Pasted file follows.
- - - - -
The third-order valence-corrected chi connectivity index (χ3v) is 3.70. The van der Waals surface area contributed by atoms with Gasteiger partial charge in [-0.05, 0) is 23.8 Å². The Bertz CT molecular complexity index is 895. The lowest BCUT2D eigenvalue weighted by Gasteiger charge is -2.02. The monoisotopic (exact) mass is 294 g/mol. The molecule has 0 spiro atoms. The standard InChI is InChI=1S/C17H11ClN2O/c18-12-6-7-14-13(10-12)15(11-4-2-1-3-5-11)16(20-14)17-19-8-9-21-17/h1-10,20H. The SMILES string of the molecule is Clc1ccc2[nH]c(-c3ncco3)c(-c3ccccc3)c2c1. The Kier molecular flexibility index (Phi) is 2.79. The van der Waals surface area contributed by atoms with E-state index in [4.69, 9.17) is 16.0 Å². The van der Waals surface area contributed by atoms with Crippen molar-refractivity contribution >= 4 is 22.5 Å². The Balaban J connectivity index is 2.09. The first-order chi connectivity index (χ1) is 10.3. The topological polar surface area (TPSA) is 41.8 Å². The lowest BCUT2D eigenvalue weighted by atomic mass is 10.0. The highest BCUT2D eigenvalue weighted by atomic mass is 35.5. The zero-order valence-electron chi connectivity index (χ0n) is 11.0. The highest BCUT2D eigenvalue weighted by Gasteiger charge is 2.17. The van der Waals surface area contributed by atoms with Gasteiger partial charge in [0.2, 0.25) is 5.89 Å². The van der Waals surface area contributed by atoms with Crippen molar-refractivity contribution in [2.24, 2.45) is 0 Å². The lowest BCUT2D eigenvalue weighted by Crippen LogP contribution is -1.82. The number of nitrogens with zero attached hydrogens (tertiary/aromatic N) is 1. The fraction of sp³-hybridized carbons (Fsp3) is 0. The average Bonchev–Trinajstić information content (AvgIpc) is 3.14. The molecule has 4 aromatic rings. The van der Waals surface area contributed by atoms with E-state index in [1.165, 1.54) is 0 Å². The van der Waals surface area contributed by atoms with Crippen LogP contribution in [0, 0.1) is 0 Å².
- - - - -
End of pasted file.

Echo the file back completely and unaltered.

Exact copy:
The third-order valence-corrected chi connectivity index (χ3v) is 3.70. The van der Waals surface area contributed by atoms with Gasteiger partial charge in [-0.05, 0) is 23.8 Å². The Bertz CT molecular complexity index is 895. The lowest BCUT2D eigenvalue weighted by Gasteiger charge is -2.02. The monoisotopic (exact) mass is 294 g/mol. The molecule has 0 spiro atoms. The standard InChI is InChI=1S/C17H11ClN2O/c18-12-6-7-14-13(10-12)15(11-4-2-1-3-5-11)16(20-14)17-19-8-9-21-17/h1-10,20H. The SMILES string of the molecule is Clc1ccc2[nH]c(-c3ncco3)c(-c3ccccc3)c2c1. The Kier molecular flexibility index (Phi) is 2.79. The van der Waals surface area contributed by atoms with E-state index in [4.69, 9.17) is 16.0 Å². The van der Waals surface area contributed by atoms with Crippen molar-refractivity contribution >= 4 is 22.5 Å². The Balaban J connectivity index is 2.09. The first-order chi connectivity index (χ1) is 10.3. The topological polar surface area (TPSA) is 41.8 Å². The lowest BCUT2D eigenvalue weighted by atomic mass is 10.0. The highest BCUT2D eigenvalue weighted by atomic mass is 35.5. The zero-order valence-electron chi connectivity index (χ0n) is 11.0. The highest BCUT2D eigenvalue weighted by Gasteiger charge is 2.17. The van der Waals surface area contributed by atoms with Gasteiger partial charge in [0.2, 0.25) is 5.89 Å². The van der Waals surface area contributed by atoms with Crippen molar-refractivity contribution in [2.24, 2.45) is 0 Å². The lowest BCUT2D eigenvalue weighted by Crippen LogP contribution is -1.82. The number of nitrogens with zero attached hydrogens (tertiary/aromatic N) is 1. The fraction of sp³-hybridized carbons (Fsp3) is 0. The average Bonchev–Trinajstić information content (AvgIpc) is 3.14. The molecule has 4 aromatic rings. The van der Waals surface area contributed by atoms with E-state index in [1.165, 1.54) is 0 Å². The van der Waals surface area contributed by atoms with Crippen LogP contribution in [0, 0.1) is 0 Å².